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Google’s foray in travel upsets industry players

Once content with merely delivering most comprehensive answers to search queries from users, the 13-year-old search giant is increasingly trying to spread its dominance across an array of domains and markets, offering online music, local coupons, mobile phones etc. It is not at all surprising that Google’s recent foray into the domain of online travel has shaken the other industry players, another case of the search giant extending its huge market power into diverse aspects of socio-economic life.

Most competitors claim it is overpowering them in Web search to gain a strong foothold in the worldwide online travel business worth $110 billion. What is that has antagonized them?Google started placing its service of flight-search right atop generic search results since last month to ensure its own results are prominently displayed above links to Expedia, Priceline, Orbitz Worldwide and other key middlemen.

  • Random Google searches now deliver a Google-powered chart of the lowest airfares between the prime cities like NY and LA.
  • Its flight tool also links exclusively to sites of the top airlines. Links to top travel sites, are pushed further down; they rely on it for 10% to 20% of their overall traffic.

Booking sites recent Google links

It had already faced the Justice Department’s antitrust scrutiny over its proposal to take control of ITA Software, the flight-data firm, which powers its new tool and of its some competitors, like Orbitz & Kayak Interactive. They had vehemently opposed the monopolistic transaction.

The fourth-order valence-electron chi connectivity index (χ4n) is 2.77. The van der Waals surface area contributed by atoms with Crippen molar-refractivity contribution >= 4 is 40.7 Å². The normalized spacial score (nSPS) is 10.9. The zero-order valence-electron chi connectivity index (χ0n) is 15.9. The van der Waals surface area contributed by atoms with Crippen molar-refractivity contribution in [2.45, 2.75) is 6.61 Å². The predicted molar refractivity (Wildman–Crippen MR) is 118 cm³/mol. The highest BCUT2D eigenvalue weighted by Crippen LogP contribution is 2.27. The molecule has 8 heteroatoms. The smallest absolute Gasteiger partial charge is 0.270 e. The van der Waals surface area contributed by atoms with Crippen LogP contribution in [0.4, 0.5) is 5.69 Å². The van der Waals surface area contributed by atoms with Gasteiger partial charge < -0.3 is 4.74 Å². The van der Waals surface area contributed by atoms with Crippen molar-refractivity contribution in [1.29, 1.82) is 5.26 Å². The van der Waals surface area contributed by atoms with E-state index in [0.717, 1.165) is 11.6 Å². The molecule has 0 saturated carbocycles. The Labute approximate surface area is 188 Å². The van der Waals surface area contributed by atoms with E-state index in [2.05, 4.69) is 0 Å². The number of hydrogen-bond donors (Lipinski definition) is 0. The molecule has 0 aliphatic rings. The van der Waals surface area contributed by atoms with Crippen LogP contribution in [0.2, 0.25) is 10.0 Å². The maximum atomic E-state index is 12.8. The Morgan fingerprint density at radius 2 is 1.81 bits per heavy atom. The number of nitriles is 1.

Eventually, Google made certain concessions before getting a final approval, but only after agreeing to make relevant travel data readily available to competitors. While the company was not required by the DOJ to directly link to these travel websites, it did emphasize that tools to drive more traffic to airline as well as online travel agency websites would be built.

Is Google travel hurting competitors unfairly?

Competitors complain Google is violating the spirit of commitment made by it. The latter accepts it has partially failed to keep assurances of linking to the travel sites, but adds it had little choice. ITA founder (now a Google vice president), Jeremy Wertheimer, publicly stated:  “The airlines informed us that they wouldn’t give us (travel data) if we gave booking links to travel agencies,” adding Google still wants to incorporate travel sites, and will ‘keep knocking on that door’ to find out if things actually change.

Of course, there’s not any sign as yet of end consumers being affected by Google’s new features. Similar queries on it and the top travel sites invariably yield the same fare. Meanwhile, Google’s flight search has come as a boon though to airlines, having struggled for long to wean traffic away from travel agency sites that levy a charge on airlines for each booking.  Incidentally, Microsoft’s Bing, with less than a quarter of Google’s user base, also puts its flight-search tool atop relevant results.